Bayan Academy and Citi Foundation partners to help micro-entrepreneurs upgrade their business potentials
Remember the timeless adage, “Behind the success of a man is a woman?” In the case of Rosemarie Eroles and Catherine del Monte, it was the other way around. Rosemarie’s husband Alex and Catherine’s husband Richard, have always been the ever-supportive partner to these aspiring businesswomen.
For 10 years, Rosemarie and Alex have been at the helm of a 12-year-old enterprise selling native handicrafts, which in turn is helping plain housewives and young women in Lucban, Quezon who weave buri and pandan leaves into fashionable bags. Their business Marilex Handicrafts was the offshoot of Rosemarie’s training with Bayan Academy’s Citi-Bayan Entrep Eskwela program, where she was part of Batch 3 in 2012.
On the Del Monte couple’s side, their one-stop cellphone repair and accessories shop in Sta. Lucia mall bloomed through the years that their business now occupies an entire block in the mall’s floor and they have even expanded into various cellphone-related businesses. They started in just a small corner a few years ago with people discouraging them to get that small area as it is not usually noticed by mall goers, but through their persistence and hard-work, their efforts paid off.
“I have been selling bags and handicrafts made from buri and pandan, which I learned from my parents who have been doing it since 1978,” explains Rosemarie while in her shop at a mall in Quezon City. “But when I attended the classes at Bayan Academy, I got to learn more about improving and marketing the products. I learned that I could turn the bayong, which is usually something you would only bring to the market, into something fashionable and classy.”
She then put up Marilex Handicrafts, an offshoot of their husband-and-wife business Eroles Collections, which turns the woven bags that they buy from their hometown in Lucban into artsy accessories in their house in Luzon Avenue. From selling their products in bazaars and tiangges, people started noticing the quality and style of their bayongs which paved the way for them to supply for the likes of SM and The House of Tesoro. She proudly says that they have become a hit with balikbayans who buy many pieces and in turn, become “exporters” of her products.
However, this has not stopped her from pursuing other things. Now, she is also selling ladies’ accessories like bracelets, necklaces and earrings; and homemade food like yema cake, Lucban longganisa, and pancit habhab from her hometown. These items now help augment income to the already thriving sales of her bags. She has also been a regular fixture in community bazaars, tiangges and trade shows. In short, the once plain housewife is now a full-time businesswoman.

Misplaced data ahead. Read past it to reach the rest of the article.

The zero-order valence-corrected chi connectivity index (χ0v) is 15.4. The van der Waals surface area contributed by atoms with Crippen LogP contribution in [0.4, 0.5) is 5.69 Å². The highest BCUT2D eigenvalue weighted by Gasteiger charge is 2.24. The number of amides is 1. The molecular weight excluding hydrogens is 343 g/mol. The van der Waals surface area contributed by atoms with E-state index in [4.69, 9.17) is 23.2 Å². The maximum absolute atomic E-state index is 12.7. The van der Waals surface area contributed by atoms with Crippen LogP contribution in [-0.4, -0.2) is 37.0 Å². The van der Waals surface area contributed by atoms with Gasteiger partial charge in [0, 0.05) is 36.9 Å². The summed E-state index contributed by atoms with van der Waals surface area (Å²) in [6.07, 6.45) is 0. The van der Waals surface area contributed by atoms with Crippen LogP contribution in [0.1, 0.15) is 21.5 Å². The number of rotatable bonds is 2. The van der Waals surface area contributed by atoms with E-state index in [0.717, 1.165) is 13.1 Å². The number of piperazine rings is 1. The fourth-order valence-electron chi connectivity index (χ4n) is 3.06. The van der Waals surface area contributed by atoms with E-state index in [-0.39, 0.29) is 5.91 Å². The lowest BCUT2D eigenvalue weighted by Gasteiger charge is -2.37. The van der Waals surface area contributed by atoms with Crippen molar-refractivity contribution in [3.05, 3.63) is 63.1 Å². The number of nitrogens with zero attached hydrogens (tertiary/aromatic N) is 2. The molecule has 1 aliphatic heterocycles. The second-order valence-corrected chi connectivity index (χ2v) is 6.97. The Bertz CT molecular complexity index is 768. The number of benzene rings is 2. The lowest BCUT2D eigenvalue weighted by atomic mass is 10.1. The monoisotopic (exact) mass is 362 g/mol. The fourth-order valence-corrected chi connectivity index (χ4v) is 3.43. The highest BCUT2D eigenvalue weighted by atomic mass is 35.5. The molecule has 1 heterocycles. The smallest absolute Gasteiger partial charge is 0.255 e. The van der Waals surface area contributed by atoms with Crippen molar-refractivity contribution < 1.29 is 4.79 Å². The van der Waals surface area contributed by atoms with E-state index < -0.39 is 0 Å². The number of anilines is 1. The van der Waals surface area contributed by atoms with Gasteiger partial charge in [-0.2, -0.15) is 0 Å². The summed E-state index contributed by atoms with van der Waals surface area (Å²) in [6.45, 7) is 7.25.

“When we started, we were the only one who does repairs and service for cellphones. We started really small but we saw the opportunity to provide cellphone accessories and sell more units. Customers came in because we were a one-stop shop for all their cellphone needs. Soon, we were being emulated by other tenants in the mall,” says Richard. ”With the income we have set aside, we expanded our space and got other spaces too so that we can reach out to more customers.”
The Del Monte couple are unfazed with the competition. In fact, they relish it as they discover more opportunities for income-generating activities. “Right now, we have opened a pawnshop for gadgets… as we found this another good venture as people are sometimes in need of immediate cash. We also opened a printer repair shop so if the cellphone business takes a backseat, then there is another business to turn back to.”
Rosemarie and Catherine credit a lot of their training from the Citi-Bayan Entrep-Eskwela in honing further their entrepreneurial skills, with how they manage their people and the financial side of the business.
“The most important business technique I learned from [the classes] is to avoid taking the profits from the business into buying things that are usually ‘luho’. I admit that it was really tempting in the beginning to buy things that would make us feel good. But now, we take into consideration first what we would do with the profit. We decided to save while rotating the capital to other businesses,” says Rosemarie. Catherine wholeheartedly agree, adding that “income from business should be used to expand the business, not to buy items that are not necessities for everyday living. Capital should also not be touched for personal purposes.”
Since 2006, Bayan Academy’s flagship Entrep-Eskwela Program, also known as Grassroots Entrepreneurship and Management (GEM) Program, had a total of 21 program licensees. These licensees are now implementing GEM in their own organizations through 426 accredited trainers who have undergone training for this purpose.
“The reach of this program is estimated to be 500,000 micro-entrepreneurs who will now be able to bring their enterprises to a higher level,” says Dr. Eduardo Morato, Bayan Academy President. “This is real nation-building at its finest as these successful micro-entrepreneurs will uplift not only the lives of their family but also their community or even back to their hometowns.”
With support from Citi Foundation, the CSR arm of Citibank Philippines, the Citi-Bayan Entrep-Eskwela Program was launched. It is part of the “Citi Microenterprise Development Center (CMDC)” Project, which supported the establishment of a center that will cater to training 200 high-potential microfinance clients. Composed of more than 100 modules, the program assists participants in learning the various facets of enterprise management, including a self-mastery module.